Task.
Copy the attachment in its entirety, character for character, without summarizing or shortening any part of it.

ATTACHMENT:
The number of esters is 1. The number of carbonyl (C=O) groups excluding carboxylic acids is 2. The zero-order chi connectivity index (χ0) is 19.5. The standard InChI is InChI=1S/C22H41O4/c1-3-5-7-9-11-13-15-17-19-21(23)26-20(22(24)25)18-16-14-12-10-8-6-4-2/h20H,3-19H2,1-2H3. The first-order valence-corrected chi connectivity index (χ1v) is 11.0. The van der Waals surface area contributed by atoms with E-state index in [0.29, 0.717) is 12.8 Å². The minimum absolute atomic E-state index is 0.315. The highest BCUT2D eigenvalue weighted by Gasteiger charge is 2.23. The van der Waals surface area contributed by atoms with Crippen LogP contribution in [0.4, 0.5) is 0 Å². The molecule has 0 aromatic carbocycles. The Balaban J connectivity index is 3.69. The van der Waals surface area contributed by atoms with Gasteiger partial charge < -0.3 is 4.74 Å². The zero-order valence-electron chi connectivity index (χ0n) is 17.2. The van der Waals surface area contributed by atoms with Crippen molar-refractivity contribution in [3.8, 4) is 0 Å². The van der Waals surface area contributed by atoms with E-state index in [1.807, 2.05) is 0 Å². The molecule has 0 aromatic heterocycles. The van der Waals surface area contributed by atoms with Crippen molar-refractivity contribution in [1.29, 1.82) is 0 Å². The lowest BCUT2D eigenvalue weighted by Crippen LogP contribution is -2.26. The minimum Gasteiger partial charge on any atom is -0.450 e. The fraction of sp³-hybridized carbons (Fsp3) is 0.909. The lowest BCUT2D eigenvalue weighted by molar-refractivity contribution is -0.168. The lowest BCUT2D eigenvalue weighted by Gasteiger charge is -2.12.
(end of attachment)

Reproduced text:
The number of esters is 1. The number of carbonyl (C=O) groups excluding carboxylic acids is 2. The zero-order chi connectivity index (χ0) is 19.5. The standard InChI is InChI=1S/C22H41O4/c1-3-5-7-9-11-13-15-17-19-21(23)26-20(22(24)25)18-16-14-12-10-8-6-4-2/h20H,3-19H2,1-2H3. The first-order valence-corrected chi connectivity index (χ1v) is 11.0. The van der Waals surface area contributed by atoms with E-state index in [0.29, 0.717) is 12.8 Å². The minimum absolute atomic E-state index is 0.315. The highest BCUT2D eigenvalue weighted by Gasteiger charge is 2.23. The van der Waals surface area contributed by atoms with Crippen LogP contribution in [0.4, 0.5) is 0 Å². The molecule has 0 aromatic carbocycles. The Balaban J connectivity index is 3.69. The van der Waals surface area contributed by atoms with Gasteiger partial charge < -0.3 is 4.74 Å². The zero-order valence-electron chi connectivity index (χ0n) is 17.2. The van der Waals surface area contributed by atoms with Crippen molar-refractivity contribution in [3.8, 4) is 0 Å². The van der Waals surface area contributed by atoms with E-state index in [1.807, 2.05) is 0 Å². The molecule has 0 aromatic heterocycles. The van der Waals surface area contributed by atoms with Crippen molar-refractivity contribution in [1.29, 1.82) is 0 Å². The lowest BCUT2D eigenvalue weighted by Crippen LogP contribution is -2.26. The minimum Gasteiger partial charge on any atom is -0.450 e. The fraction of sp³-hybridized carbons (Fsp3) is 0.909. The lowest BCUT2D eigenvalue weighted by molar-refractivity contribution is -0.168. The lowest BCUT2D eigenvalue weighted by Gasteiger charge is -2.12.